Part 2 of the book investigates institutions and the dark history of the “euthanasia” program. It is helpful to read the first essay here as an introduction to institutions that were regarded as offering hope for cure and well-being in the late nineteenth and early twentieth centuries. While the author, Warren Rosenblum, also points out the downsides of institutions, with the interesting case of Heinrich E. that frames his arguments, the complexity of institutions is at the heart the chapter, but that complicates the next essays as an attitude of hope toward institutionalization suddenly shifts to hopelessness. The following two essays are particularly powerful. Rather than referencing the euthanasia program and giving an overview, Dagmar Herzog is concerned with the reception of the texts of Ernst Klee (1942-2013) as he brought the dark history to the surface and into public consciousness with his strategically sensational journalistic works. Herzog does not shy away from the criticism that Klee has received and continues to receive, especially from historians, but what makes the essay so special is that it tells the story of Klee’s impact. As part 2 is concerned with reconstructing memory, Lutz Kaelber’s essay gives an overview of places that commemorate the euthanasia program of the 1930s and 1940s. This is an important contribution, with Kaelber comparing three places of memory: Waldniel (West Germany), Leipzig and Leipzig-Dösen (East Germany), and Am Spiegelgrund/Vienna (Austria). Kaelber describes each of these locations historically and then sketches the history of the memorial work, but without provision of a theoretical framework. His focus is on the material, and individual initiative has clearly been necessary as, to this day, all of these memorialization sites lack the government financial support that is necessary to update exhibitions.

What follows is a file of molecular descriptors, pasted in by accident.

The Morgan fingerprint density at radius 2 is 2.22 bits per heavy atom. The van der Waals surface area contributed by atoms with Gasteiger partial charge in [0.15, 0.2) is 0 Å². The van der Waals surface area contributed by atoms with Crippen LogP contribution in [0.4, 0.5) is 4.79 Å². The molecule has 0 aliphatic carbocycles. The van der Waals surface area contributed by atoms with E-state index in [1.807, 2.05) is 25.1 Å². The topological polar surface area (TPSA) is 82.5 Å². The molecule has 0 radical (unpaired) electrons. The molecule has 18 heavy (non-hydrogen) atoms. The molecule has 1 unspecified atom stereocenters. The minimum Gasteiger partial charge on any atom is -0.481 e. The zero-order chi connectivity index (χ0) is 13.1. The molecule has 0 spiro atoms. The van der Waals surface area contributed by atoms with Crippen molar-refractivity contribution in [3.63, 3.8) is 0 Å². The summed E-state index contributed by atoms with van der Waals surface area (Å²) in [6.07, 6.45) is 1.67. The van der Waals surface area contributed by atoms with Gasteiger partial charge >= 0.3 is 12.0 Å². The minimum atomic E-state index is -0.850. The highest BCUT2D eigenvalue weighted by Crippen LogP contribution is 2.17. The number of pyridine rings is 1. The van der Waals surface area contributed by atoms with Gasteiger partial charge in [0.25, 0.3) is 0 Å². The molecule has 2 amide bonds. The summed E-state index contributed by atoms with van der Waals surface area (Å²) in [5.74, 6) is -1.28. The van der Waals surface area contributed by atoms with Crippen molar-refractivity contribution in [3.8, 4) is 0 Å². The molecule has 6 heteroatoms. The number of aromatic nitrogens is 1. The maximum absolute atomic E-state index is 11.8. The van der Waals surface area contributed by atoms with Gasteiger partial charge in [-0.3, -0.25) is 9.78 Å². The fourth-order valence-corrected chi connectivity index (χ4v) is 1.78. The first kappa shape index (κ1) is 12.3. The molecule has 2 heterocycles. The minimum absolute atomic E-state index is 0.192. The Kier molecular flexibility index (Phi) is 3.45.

The final part of the book, “Intersections and Diversity,” consists of essays that analyze literary texts and films. While these chapters follow a classic German studies approach, the material discussed offers exciting new theoretical approaches, especially the first two contributions. In her essay on Else Lasker-Schüler’s play Die Wupper (1909), Caroline Weist explores the concept of the crip chronotope, expanding Jack Halberstam’s idea of queer temporality. Next, Lindau Leskau discusses Thomas Bernhard’s (1931-89) dramatic works, specifically The Cheap-Eaters (1980). She explores the struggle of disabled characters as a tension between stereotype and anti-stereotype, between metaphor and comment. Weist documents the conflict arising this form of discussion and asks if we can we ever understand a literary character beyond its symbolic value. The last two essays of the collection are valuable for their objects of analysis. Tanya Nusser focusses on Ulrike Ottinger's film Freak Orlando (1981), a fantastic movie that uses bizarre and surreal images and radical performance art. Nusser relates the movie to freak shows using freak show vocabulary, for example opting for the problematic term “Siamese twins” instead of conjoined twins—although the film does not refer to Chang and Eng Bunker. This might be because the German language still lacks an appropriate term for conjoined twins and the essay is a translation from German. However, a sensible edit might have eliminated this irritation unless the terminology used provided a purposeful link between the film and topic being discussed. The last essay introduces the reader to Alissa Ealer's novel Am Anfang war die Nacht Musik (2010) about the blind Maria Theresia von Paradis (1759-1824). While it discusses the literary peculiarities of the novel, this essay also includes a critical overview of the historical Paradis.
The editors have succeeded in putting together a collection of essays that are to be commended for their richness and for the variety of the material discussed. Each of the three sections feels like a teaser to its corresponding field, such as special education, Holocaust studies, or German studies and their own discourses on disability. Hopefully, more such works will follow.
Andrea Zittlau. Review of Leskau, Linda; Nusser, Tanja; Sorrels, Katherine, eds., Disability in German-Speaking Europe: History, Memory, Culture.
H-Disability, H-Net Reviews.